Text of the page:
- Call your doctor right away if you have a painful erection (hard penis) or an erection that lasts for longer than 4 hours. This may happen even when you are not having sex. If this is not treated right away, it may lead to lasting sex problems and you may not be able to have sex.
- Dizziness, sleepiness, and feeling less stable may happen with chlorpromazine injection. These may lead to falling. Broken bones or other health problems can happen from falling. Talk with the doctor.
- An unsafe heartbeat that is not normal (long QT on ECG) has happened with chlorpromazine injection. Sudden deaths have rarely happened in people taking chlorpromazine injection. Talk with the doctor.
- Call your doctor right away if you have signs of liver problems like dark urine, feeling tired, not hungry, upset stomach or stomach pain, light-colored stools, throwing up, or yellow skin or eyes.
- This medicine may cause the results of some pregnancy tests to be wrong. Talk with the doctor.
- If you are 65 or older, use chlorpromazine injection with care. You could have more side effects.
- Tell your doctor if you are pregnant or plan on getting pregnant. You will need to talk about the benefits and risks of using chlorpromazine injection while you are pregnant.
- Taking chlorpromazine injection in the third trimester of pregnancy may lead to muscle movements that cannot be controlled and withdrawal in the newborn. Talk with the doctor.
How is this medicine (Chlorpromazine Injection) best taken?
Use chlorpromazine injection as ordered by your doctor. Read all information given to you. Follow all instructions closely.
- It is given as a shot into a muscle or vein.
- Have blood work checked as you have been told by the doctor. Talk with the doctor.
- This medicine may affect certain lab tests. Tell all of your health care providers and lab workers that you take chlorpromazine injection.
- If you have been taking chlorpromazine injection on a regular basis and you stop it all of a sudden, you may have signs of withdrawal. Do not stop taking chlorpromazine injection all of a sudden without calling your doctor. Tell your doctor if you have any bad effects.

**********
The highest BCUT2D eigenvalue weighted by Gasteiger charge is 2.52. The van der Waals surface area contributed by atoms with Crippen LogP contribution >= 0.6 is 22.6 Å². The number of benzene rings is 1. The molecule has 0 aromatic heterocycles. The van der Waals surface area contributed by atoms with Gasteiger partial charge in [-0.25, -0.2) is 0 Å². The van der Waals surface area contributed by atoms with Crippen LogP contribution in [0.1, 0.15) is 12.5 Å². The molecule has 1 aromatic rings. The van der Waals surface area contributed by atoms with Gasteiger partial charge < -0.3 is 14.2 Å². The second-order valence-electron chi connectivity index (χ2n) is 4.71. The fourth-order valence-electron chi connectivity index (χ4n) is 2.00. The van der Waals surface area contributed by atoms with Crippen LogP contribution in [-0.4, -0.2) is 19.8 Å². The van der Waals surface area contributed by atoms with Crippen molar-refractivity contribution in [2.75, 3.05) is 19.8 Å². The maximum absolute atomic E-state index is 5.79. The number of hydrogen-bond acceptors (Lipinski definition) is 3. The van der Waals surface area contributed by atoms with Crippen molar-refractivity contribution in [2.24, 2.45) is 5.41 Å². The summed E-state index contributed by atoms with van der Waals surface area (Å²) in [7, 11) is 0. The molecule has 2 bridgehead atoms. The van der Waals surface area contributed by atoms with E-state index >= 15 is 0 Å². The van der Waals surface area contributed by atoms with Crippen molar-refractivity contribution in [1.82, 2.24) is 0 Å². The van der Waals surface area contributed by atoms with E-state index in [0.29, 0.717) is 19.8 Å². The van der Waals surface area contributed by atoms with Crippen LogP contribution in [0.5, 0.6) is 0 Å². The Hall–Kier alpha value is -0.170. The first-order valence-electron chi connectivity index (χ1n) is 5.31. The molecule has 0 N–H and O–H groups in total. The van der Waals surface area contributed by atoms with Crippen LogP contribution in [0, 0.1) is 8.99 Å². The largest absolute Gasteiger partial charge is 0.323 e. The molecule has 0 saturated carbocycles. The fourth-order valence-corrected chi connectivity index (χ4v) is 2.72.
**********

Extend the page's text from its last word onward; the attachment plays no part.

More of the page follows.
What do I do if I miss a dose?
- Call your doctor to find out what to do.
See also: Dosage Information (in more detail)
What are some side effects that I need to call my doctor about right away?
WARNING/CAUTION: Even though it may be rare, some people may have very bad and sometimes deadly side effects when taking a drug. Tell your doctor or get medical help right away if you have any of the following signs or symptoms that may be related to a very bad side effect:
- Signs of an allergic reaction, like rash; hives; itching; red, swollen, blistered, or peeling skin with or without fever; wheezing; tightness in the chest or throat; trouble breathing, swallowing, or talking; unusual hoarseness; or swelling of the mouth, face, lips, tongue, or throat.
- Trouble controlling body movements, twitching, change in balance, trouble swallowing or speaking.
- Very bad dizziness or passing out.
- Shakiness, trouble moving around, or stiffness.
- Change in the way you act.
- Swelling in the arms or legs.
- Change in eyesight.
- Any unexplained bruising or bleeding.
- Enlarged breasts.
- Nipple discharge.
- Not able to get or keep an erection.
- Ejaculation problems.
- For women, no period.
- Not able to pass urine.
- Feeling very tired or weak.
- Not able to sleep.
- A fast heartbeat.
- A heartbeat that does not feel normal.
- Muscle weakness.